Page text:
Democrats are poised to launch an unprecedented three-pronged spending effort aimed mainly at Republican gubernatorial candidate Meg Whitman, a billionaire former CEO who's already invested $39 million of her own money in her campaign.
The launch of three independent campaign committees, as confirmed by sources familiar with them, reflects worries among some Democrats that Attorney General Jerry Brown, who's expected to declare his Democratic candidacy for governor, won't be able to keep up with Whitman.
The Republican has already run months of radio ads and a week of television commercials. She has pulled ahead of GOP rival Steve Poizner, another wealthy former CEO, in public opinion polls. Brown, the only likely Democratic gubernatorial candidate, has been conserving his campaign money.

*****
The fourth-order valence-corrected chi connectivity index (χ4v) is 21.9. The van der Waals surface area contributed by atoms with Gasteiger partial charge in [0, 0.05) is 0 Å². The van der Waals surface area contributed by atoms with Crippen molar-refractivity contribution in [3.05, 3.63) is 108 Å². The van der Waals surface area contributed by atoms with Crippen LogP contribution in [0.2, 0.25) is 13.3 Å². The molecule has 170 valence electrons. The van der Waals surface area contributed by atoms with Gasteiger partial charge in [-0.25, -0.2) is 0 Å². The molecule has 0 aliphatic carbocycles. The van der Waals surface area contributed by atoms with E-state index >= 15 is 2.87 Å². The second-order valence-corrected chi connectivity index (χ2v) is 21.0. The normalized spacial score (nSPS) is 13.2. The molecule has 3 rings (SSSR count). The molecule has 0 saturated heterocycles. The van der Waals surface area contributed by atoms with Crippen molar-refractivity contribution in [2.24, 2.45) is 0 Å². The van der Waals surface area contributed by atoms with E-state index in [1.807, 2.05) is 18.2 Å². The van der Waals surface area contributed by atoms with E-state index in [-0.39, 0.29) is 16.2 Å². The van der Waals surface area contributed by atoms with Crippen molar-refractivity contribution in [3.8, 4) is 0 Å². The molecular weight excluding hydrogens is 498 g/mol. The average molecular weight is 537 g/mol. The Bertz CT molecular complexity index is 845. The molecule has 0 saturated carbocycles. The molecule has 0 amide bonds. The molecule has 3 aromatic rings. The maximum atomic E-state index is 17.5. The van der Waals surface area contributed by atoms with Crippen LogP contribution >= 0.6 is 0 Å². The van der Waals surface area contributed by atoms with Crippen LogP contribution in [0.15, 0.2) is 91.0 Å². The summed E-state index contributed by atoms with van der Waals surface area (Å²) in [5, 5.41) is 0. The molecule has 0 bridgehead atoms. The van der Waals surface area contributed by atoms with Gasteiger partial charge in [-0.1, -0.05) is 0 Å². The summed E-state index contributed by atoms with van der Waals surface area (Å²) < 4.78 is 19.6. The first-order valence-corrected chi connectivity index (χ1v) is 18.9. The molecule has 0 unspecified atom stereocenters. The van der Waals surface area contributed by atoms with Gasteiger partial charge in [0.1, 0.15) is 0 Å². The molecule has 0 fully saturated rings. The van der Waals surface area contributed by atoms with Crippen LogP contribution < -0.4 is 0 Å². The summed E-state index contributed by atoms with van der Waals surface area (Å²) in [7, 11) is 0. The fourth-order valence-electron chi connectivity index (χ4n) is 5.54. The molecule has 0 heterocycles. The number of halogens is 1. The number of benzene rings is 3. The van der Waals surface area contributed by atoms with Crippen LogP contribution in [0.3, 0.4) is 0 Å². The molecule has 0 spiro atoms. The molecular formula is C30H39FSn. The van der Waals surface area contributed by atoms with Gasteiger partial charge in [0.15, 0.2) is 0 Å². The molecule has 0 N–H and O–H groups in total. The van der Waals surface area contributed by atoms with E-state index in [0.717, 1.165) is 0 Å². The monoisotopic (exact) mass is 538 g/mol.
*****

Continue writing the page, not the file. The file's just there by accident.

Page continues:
While state laws limit direct contributions to candidates, no such limits exist for independent expenditure committees, which makes them attractive destinations for big donors. Such committees, however, cannot legally consult with the candidates they benefit.
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Labor unions and other big donors are projected to pour at least $20 million into a committee dubbed Level the Playing Field 2010, which plans to start running television ads against Whitman next week. It will also conduct opposition research and launch an online effort.
The committee includes longtime Democratic consultants such as Ace Smith, manager of Brown's 2006 attorney general campaign, and former Clinton administration spokesman Chris Lehane.
"It's true that we've been approached by a powerful coalition looking to level the playing field against the billionaire Republicans trying to buy their way into the governor's office," committee member Dan Newman wrote in an e-mail.
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